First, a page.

EMPLOYER Frequently Asked Questions
Please use the links below to aid you in your search for answers to your small business insurance and wellness questions.
A PPO is a Preferred Provider Organization that has a network of providers but also allows use of medical providers outside of the plan’s network, typically with greater employee cost sharing. A PPO is generally more flexible than an HMO, as a Primary Care Physician (PCP) and referrals for specialty providers are not generally required.
Qualified life events include:
- Change in legal Marital Status (marriage, divorce, legal separation, death of a spouse)
- Change in number of dependents (birth, death, adoption)
- Gain or loss of eligibility of other Group Coverage
- Change in employment status of employee or spouse (loss of employment, start of employment, change in worksite, leave of absence)
- Change in place of residence of employee, spouse or dependent
Twelve workweeks of leave in a twelve-month period for the following reasons:
- The birth of a child and to care for a newborn child within one year of birth
- The placement with the employee of a child for adoption or foster care and to care for the newly placed child within one year of placement.
- To care for a family member’s serious health condition (spouse, child or parent)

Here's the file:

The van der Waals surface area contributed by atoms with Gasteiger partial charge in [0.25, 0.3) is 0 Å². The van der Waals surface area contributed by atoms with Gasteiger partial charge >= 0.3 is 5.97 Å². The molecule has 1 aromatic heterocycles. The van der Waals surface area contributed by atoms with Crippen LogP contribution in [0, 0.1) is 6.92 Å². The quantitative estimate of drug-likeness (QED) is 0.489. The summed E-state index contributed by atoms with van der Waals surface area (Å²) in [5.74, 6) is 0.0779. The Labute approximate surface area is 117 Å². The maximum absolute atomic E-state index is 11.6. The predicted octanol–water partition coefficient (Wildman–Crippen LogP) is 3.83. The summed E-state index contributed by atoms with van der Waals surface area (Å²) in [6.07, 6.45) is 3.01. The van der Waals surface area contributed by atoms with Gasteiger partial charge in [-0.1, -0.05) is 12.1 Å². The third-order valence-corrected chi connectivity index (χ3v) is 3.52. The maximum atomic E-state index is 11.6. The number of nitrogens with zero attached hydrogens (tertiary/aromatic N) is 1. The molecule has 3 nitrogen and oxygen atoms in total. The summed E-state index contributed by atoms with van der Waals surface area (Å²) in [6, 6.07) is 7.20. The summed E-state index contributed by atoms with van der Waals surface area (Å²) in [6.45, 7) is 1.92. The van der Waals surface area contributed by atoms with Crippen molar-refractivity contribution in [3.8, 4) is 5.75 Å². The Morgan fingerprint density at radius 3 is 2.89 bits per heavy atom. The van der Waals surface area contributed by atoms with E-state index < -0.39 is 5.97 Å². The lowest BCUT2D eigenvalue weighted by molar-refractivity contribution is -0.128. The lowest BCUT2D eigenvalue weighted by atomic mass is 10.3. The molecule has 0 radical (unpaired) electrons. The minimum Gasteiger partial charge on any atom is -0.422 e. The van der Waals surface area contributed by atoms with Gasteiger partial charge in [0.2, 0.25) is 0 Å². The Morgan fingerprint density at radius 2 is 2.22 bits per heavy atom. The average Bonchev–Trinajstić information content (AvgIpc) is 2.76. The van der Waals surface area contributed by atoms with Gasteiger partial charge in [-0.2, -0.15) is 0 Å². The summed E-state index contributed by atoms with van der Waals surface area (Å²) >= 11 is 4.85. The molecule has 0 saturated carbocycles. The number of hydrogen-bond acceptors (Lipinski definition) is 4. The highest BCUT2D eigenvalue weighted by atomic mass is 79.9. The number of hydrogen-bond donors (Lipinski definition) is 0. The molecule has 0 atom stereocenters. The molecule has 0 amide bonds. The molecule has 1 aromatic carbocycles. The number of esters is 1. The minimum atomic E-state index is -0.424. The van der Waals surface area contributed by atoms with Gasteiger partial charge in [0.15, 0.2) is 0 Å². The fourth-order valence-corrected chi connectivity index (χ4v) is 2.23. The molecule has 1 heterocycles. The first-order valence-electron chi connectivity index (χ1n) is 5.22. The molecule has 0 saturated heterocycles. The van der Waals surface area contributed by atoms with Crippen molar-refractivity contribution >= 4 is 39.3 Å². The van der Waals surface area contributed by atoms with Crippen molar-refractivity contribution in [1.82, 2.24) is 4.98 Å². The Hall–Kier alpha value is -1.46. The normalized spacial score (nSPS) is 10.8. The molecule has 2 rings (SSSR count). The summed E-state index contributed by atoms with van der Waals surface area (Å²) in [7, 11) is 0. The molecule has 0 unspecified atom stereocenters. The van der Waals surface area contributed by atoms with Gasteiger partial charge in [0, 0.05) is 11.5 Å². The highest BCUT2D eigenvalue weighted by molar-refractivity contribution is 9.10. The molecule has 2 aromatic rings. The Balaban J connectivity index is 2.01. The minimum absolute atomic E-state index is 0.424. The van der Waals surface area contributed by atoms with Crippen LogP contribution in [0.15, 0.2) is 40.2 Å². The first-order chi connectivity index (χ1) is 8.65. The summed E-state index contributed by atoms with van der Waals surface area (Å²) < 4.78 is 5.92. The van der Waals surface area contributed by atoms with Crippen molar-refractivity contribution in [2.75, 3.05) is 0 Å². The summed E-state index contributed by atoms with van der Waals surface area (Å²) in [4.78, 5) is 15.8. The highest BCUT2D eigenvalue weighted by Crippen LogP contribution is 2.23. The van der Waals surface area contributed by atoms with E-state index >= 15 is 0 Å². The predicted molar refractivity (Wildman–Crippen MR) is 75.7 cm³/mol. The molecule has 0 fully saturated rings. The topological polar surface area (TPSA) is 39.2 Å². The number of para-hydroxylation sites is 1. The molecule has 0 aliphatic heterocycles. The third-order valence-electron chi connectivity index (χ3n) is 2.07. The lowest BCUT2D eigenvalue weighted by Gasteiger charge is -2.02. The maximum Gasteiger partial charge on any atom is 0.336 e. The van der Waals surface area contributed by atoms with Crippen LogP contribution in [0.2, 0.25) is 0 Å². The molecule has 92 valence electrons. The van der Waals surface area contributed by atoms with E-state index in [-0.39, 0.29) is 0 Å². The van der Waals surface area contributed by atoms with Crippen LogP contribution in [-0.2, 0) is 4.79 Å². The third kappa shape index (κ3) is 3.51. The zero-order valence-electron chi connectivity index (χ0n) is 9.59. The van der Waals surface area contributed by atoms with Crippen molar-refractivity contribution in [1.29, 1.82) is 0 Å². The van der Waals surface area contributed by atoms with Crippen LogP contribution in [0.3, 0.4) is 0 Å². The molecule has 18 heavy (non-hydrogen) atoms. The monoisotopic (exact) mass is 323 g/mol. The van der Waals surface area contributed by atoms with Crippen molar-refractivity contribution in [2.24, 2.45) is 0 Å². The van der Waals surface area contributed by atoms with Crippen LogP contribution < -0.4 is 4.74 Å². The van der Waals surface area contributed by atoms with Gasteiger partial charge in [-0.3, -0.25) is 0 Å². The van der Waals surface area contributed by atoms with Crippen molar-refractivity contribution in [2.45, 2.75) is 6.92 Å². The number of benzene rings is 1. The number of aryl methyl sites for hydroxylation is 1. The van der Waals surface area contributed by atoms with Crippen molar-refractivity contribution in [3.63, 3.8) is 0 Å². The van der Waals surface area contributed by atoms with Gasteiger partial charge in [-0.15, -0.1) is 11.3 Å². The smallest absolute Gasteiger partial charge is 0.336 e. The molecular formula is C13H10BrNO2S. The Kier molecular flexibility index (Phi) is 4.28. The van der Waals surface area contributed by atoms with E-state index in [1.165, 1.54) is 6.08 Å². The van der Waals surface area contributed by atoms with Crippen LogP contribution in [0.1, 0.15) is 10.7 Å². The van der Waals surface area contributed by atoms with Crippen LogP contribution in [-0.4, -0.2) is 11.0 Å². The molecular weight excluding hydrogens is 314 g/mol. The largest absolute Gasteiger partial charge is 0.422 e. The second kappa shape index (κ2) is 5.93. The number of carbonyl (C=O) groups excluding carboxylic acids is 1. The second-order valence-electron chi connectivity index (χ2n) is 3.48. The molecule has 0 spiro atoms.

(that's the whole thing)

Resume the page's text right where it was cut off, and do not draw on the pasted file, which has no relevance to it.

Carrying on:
- An employee’s serious health condition that makes the employee unable to perform the essential duties of his or her job;
- Any qualified exigency arising out of the fact that the employee’s spouse, son, daughter, or parent is a covered military member on “covered active duty” OR
Twenty-six workweeks of leave during a single twelve-month period to care for a covered service member with a serious injury or illness if the eligible employee is the service member’s spouse, son/daughter, parent or next of kin.
2016 Tax Year Deadlines:
January 31, 2017 – Forms 1095-B & 1095-C due to employees.
February 28, 2017 – Forms 1094-B & 1094-C due to IRS if filing on paper.
March 31, 2017 – Forms 1094-B & 1094-C due to IRS if filing electronically.
By offering a HDHP, employers can give their employees additional options and allow them to be more involved in their healthcare decision making.
- Step 1: Review any contract between your company and your existing benefits advisor to identify any terms that address the termination of the agreement. Usually, benefit brokers are retained via a simple Broker of Record letter, and termination provisions are not addressed.
- Step 2: Notify your existing benefits advisor(s) of your decision with respect to their services. While this is not mandatory, it is the professional thing to do.
- Step 3: Execute a Broker of Record letter for your new benefits advisor. In the letter, address the effective date of the change and identify the actions your new benefits advisor is authorized to take on your behalf. Your dedicated John J Boyd account manager will provide you this template.
- Step 4: Your new benefits advisor should take responsibility for filing the Broker of Record letter with your insurance carriers and service providers. This often requires that you provide the advisor with a comprehensive list of the contracts you have in force.
- Step 5: Your new benefits advisor should be able to obtain copies of contracts and other required data from your plan providers. In certain situations, it may be quicker for you to provide this information.